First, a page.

Welcome back to my series on how Tor works! In the last post, we took a look at how Tor operates from a very high level. In this post, we’ll dive a bit deeper, taking a look at a potential issue with relays in order to introduce a new concept: bridges.
In the last post, we introduced relays as systems designed to move traffic in the Tor network. You’ll recall that there were three types of relays:
- Entry/Guard Relays - Entry points into the Tor network
- Middle Relays - Send traffic from an entry relay to an exit relay
- Exit Relays - Send the traffic out of the Tor network to the original destination
Relays are created by volunteers by simply configuring the Tor software to act as a relay. As a reminder, if you have bandwidth to spare, consider setting up a Tor relay!
The Problem With Relays
When a Tor client starts up, it needs a way to fetch a list of all the entry, middle, and exit relays available. This list of all relays isn’t a secret. In fact, in the next post I’ll explain in detail how this list is distributed (for a sneak peek check out documents on the concensus). While making this list public is necessary, it also presents a problem.
To figure out why this is problem, let’s play the role of the attacker and ask ourselves: What Would an Oppressive Government Do (WWOGD)?. By thinking to ourselves what a real OG would do, we can figure out why Tor is built the way it is.
So what would a real OG do? Since censorship is a pretty big deal, and Tor is pretty darn good at getting around it, a real OG would want to block users from using Tor. There are two ways to “block Tor users”:
- Block users coming out of Tor
- Block users going into Tor
The first situation is possible, and is up to the discretion of the device (router, etc.) or website owner. All a site owner needs to do is to download the list of Tor exit nodes and block all traffic from those nodes. While this would be unfortunate, there’s nothing Tor can really do about it.
However, the second situation is much worse. While blocking incoming Tor users can keep them from a particular site, blocking users from going into Tor will keep them from every site, making Tor effectively useless to those under censorship - some of the users who need Tor most. Just using relays, this is possible since real OG’s can just download a list of all guard relays and block any traffic to them.
Thankfully, the Tor project thought of exactly this situation and came up with a clever solution around it. Say hello to bridges.
Bridges are a clever solution to this problem. At their core, bridges are just unpublished entry relays. Users that are behind censored networks can use bridges as a way to access the Tor network.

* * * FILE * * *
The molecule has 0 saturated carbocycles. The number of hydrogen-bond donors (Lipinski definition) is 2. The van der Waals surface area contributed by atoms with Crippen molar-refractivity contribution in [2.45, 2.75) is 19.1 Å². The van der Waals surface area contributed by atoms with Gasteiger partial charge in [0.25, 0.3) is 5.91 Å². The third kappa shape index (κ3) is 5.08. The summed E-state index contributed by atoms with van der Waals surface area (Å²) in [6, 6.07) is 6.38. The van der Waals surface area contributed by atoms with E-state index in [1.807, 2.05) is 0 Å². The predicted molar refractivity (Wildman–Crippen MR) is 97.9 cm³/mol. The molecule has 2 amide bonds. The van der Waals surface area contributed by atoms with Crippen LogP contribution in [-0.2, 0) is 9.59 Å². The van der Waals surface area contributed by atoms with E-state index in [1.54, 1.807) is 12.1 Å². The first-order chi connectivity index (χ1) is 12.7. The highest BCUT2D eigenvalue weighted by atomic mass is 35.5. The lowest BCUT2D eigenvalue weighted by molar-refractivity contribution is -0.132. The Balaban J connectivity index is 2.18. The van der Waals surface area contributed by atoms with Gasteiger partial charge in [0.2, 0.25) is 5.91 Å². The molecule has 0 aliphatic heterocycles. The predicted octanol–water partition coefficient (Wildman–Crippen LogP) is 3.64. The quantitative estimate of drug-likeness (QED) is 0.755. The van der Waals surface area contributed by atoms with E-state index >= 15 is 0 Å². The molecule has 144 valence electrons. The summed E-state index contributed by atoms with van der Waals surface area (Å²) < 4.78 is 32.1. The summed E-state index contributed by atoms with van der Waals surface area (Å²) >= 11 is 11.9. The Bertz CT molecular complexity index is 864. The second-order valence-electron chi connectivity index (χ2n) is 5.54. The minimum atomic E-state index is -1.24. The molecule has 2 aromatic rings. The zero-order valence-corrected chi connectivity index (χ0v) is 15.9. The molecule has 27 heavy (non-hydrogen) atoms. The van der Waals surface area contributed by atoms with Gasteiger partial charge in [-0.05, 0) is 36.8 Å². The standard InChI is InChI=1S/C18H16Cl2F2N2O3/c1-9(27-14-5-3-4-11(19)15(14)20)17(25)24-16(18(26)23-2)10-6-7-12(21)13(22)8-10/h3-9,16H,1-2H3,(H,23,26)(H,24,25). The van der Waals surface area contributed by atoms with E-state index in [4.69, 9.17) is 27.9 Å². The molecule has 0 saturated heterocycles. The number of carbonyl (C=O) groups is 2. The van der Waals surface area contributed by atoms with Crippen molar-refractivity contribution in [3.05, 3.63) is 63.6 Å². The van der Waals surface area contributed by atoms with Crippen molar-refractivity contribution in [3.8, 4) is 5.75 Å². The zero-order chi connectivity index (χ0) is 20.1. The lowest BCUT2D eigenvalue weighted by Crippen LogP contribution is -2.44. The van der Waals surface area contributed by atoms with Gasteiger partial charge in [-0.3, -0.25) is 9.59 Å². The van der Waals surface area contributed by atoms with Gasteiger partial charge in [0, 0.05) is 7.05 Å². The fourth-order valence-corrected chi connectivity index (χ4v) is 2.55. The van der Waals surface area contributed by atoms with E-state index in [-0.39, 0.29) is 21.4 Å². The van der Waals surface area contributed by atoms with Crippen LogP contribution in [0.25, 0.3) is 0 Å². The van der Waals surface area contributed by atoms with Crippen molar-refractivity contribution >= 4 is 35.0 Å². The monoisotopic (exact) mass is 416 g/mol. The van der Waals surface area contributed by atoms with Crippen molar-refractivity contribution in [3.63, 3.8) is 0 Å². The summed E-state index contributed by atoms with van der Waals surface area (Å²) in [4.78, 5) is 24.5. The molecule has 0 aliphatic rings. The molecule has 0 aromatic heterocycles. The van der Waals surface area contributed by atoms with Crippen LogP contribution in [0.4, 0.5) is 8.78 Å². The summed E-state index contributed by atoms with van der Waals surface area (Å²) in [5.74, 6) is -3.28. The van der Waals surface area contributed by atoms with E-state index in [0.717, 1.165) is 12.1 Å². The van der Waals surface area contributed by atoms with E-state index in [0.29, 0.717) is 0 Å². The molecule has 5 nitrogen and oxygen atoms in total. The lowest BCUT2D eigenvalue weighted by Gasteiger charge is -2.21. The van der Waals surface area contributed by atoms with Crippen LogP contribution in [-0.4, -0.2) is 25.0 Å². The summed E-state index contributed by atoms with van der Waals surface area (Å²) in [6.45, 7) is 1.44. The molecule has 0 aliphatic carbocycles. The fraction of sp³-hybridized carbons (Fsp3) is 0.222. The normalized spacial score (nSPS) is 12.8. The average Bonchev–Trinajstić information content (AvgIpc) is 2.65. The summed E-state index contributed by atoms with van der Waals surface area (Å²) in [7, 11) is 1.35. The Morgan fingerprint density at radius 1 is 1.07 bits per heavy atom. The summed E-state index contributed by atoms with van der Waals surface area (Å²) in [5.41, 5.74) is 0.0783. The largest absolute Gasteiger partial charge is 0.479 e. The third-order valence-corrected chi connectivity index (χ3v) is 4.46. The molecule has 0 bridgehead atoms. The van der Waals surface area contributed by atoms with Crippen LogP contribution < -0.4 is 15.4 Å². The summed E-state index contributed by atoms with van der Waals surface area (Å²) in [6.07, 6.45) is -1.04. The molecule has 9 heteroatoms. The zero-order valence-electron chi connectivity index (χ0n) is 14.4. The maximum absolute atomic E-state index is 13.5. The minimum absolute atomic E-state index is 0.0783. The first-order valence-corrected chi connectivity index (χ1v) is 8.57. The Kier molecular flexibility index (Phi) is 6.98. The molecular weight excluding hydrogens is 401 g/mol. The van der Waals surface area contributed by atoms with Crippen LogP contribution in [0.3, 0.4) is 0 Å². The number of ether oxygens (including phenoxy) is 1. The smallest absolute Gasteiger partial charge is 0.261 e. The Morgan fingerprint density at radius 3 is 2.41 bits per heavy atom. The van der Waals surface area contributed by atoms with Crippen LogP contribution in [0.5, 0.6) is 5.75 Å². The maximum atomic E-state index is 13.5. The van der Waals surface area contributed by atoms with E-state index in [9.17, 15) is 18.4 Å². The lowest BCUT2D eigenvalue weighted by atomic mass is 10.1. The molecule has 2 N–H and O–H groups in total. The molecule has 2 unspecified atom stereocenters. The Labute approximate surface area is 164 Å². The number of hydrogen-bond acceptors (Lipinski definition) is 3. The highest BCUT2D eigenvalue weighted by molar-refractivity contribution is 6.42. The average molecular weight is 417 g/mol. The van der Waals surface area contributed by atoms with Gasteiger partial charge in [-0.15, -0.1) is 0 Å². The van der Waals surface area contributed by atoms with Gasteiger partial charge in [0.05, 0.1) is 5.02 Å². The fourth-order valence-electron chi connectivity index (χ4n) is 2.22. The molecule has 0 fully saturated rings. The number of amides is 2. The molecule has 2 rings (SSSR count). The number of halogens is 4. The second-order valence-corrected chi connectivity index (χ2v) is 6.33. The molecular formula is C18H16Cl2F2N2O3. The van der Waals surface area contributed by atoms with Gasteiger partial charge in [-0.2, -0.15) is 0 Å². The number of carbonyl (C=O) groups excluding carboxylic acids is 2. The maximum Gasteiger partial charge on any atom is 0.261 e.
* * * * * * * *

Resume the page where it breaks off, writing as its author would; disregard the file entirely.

So if bridges are unpublished, how do users know where they are? Won’t a master list need to be published somewhere? We’ll talk more about these master lists of relays and bridges in the next post, but for now the answer is yes - there is a list of bridges maintained by the Tor project.
This list just isn’t made public.
Instead, the Tor project has created a way for users to receive a small list of bridges so that they can connect to the rest of the Tor network. This project, called BridgeDB gives users the information about a few bridges at a time. This makes sense, since a few bridges should be all any user needs.
By only giving users a few bridges at a time, it is possible to prevent OG’s from blocking all possible entry points into the Tor network. Sure, as relays are discovered they can be blocked, but can anyone really discover all the bridges?
Can Anyone Find Every Bridge?
The list of all bridges is a closely guarded secret. If a real OG were able to gain access to this list, it would be able to completely block users from using Tor. With this being the case, there has been research done by the Tor project into possible ways people could discover all the bridges.
I’d like to talk very briefly about #2 and #6 on that list, since that’s exactly what researchers have done with some significant success. In the first scenario, researchers scanned the entire IPv4 space using a fast port scanner called ZMap looking for Tor bridges and “were able to identify 79–86%”1 of them. I recommend reading the paper for the really cool technical details (about finding Tor bridges and ZMap in general).
The second scenario is a neat one and introduces an important challenge for Tor (or any network for that matter). It all comes down to a simple concept - users can’t be trusted. In order to keep the Tor network as anonymous and locked down as possible, the Tor network is designed in such a way to intentionally distrust relay operators. We’ll see more examples of this later.
In this post, we’ve talked about the need for relays that aren’t published in some “master list”. But, you’ll notice I didn’t give many details about how this master list is created, or how Tor clients get access to the list.
So, in our next post, we’ll take a look at how the Tor network maintains the status of all relays in the network. We’ll also introduce some very powerful relays in the Tor network who run the show - directory authorities.
As always, please let me know if you have any questions or comments below!
Update: Part three - “The Consensus” has been published!